Graphics Tablet

I didn’t think I’d have a graphics tablet any time soon, even though digitizing is supposed to be much easier. I work in technology, so it wasn’t that I didn’t want one. It was just that the cost was pretty high, considering that I had just paid more than $2000 for the software and that at this point, digitizing was just a hobby.

However, my wonderful parents gave me cash for Christmas and I decided to go for it. I didn’t get the highly-recommended Wacom Cintiq (around $800). Instead, I settled on the Gaomon PD1560. (Here’s a link to this item on Amazon: PD1560. Please note that is is not an affiliate link and I won’t receive any money if you buy one of your own.)

Both the Cintiq and the PD1560 are monitors that are sort of like touch screen tablets, but they only work when you touch them with the (included) pen. Resting your hand on the screen doesn’t do anything.

The PD1560 was a little more than half the price of the Cintiq, but what really sold me on it was the number of reviewers who said they were used to using the Cintiq at work and bought this tablet to use at home. They also mentioned wonderful customer support. It has 10 programmable buttons down the left side which is a great help when digitizing.

I’ve only used it for an hour or so, but I’m very impressed. The display is bright and easy to read, and can be adjusted like any monitor. It comes with a very sturdy stand and they even include the screwdriver you need to attach it. One unexpected bonus is that the PD1560 sits on my desk so I look down on it. I think it’s going to be much easier to read with my bifocals.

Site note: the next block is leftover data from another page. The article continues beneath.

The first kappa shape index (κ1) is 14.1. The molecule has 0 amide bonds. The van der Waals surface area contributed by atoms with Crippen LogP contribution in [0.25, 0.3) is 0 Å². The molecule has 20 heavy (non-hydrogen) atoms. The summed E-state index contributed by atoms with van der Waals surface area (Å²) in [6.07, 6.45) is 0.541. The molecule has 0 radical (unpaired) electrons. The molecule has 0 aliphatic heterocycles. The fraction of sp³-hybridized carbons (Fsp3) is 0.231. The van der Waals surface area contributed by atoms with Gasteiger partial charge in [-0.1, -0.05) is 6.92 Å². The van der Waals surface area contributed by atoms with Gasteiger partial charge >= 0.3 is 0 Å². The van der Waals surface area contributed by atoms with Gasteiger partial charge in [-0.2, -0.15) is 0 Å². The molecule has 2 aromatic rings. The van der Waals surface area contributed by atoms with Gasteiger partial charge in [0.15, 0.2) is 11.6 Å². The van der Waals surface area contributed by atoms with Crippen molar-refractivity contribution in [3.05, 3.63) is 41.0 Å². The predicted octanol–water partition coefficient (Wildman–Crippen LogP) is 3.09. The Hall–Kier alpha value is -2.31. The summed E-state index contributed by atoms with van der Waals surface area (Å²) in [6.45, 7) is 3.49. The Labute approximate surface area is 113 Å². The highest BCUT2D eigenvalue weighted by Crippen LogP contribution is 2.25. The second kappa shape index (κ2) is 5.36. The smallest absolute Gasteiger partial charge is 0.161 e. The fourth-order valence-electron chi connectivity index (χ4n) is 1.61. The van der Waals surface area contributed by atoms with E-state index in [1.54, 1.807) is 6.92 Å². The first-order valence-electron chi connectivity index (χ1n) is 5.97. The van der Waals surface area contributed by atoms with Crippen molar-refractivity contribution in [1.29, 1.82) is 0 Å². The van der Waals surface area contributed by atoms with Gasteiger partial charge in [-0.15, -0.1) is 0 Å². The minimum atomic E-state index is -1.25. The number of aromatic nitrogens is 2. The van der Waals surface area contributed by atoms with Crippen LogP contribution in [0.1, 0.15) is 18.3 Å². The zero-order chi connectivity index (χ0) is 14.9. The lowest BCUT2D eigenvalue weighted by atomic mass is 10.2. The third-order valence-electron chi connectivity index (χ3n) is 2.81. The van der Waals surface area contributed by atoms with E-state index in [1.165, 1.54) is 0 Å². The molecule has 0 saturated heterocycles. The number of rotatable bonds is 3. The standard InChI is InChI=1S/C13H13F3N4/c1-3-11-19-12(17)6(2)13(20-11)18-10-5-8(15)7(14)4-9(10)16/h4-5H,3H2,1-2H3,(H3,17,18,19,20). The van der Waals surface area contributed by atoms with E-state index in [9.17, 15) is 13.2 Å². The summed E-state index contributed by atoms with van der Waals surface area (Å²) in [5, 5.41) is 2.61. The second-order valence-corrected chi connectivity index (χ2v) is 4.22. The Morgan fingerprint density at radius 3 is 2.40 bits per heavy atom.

I had a few hiccups in the beginning. First, I wasn’t aggressive enough when I inserted the HDMI cable and it wasn’t fully seated. The screen also needed to be calibrated, but I would expect that. Once I got it through my head that if I wanted to right-click (to make a curved line) I shouldn’t touch the screen with the point of the pen, I was off and running.

I may change my mind if problems crop up, but for now I’m delighted with my purchase.

Here are the things I configured.

I set the PD1650 to extend the desktop. I might change that later.

I programmed the keys on the side as follows:

  1. Esc
  2. Enter
  3. Delete
  4. Backspace
  5. Ctrl-Delete (yes, you can select combinations!)
  6. Space
  7. Crtl-Z

Looking at this list, I think I might move things around a bit. I’m going to be really annoyed if I hit Esc when I meant to hit Enter.

I was having real problems clicking the wrong pen button, so I set both of them to be a right-click. Now that I know what I’m doing, I may choose something else for one of them.

The settings can be exported and imported, so I can configure the keys for each application I use and import the one I need at the moment.

The display is much wider than it is tall, so I rearranged all my menus to run along the sides instead of the bottom or top of the screen. This includes the Windows menu. I also set the display to 100% magnification. For some reason, it defaulted to 150% when I first installed it.

 

 

 

 

 

 

 

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Categories: Digitizing

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  1. Getting Older – My Digitizing Journey

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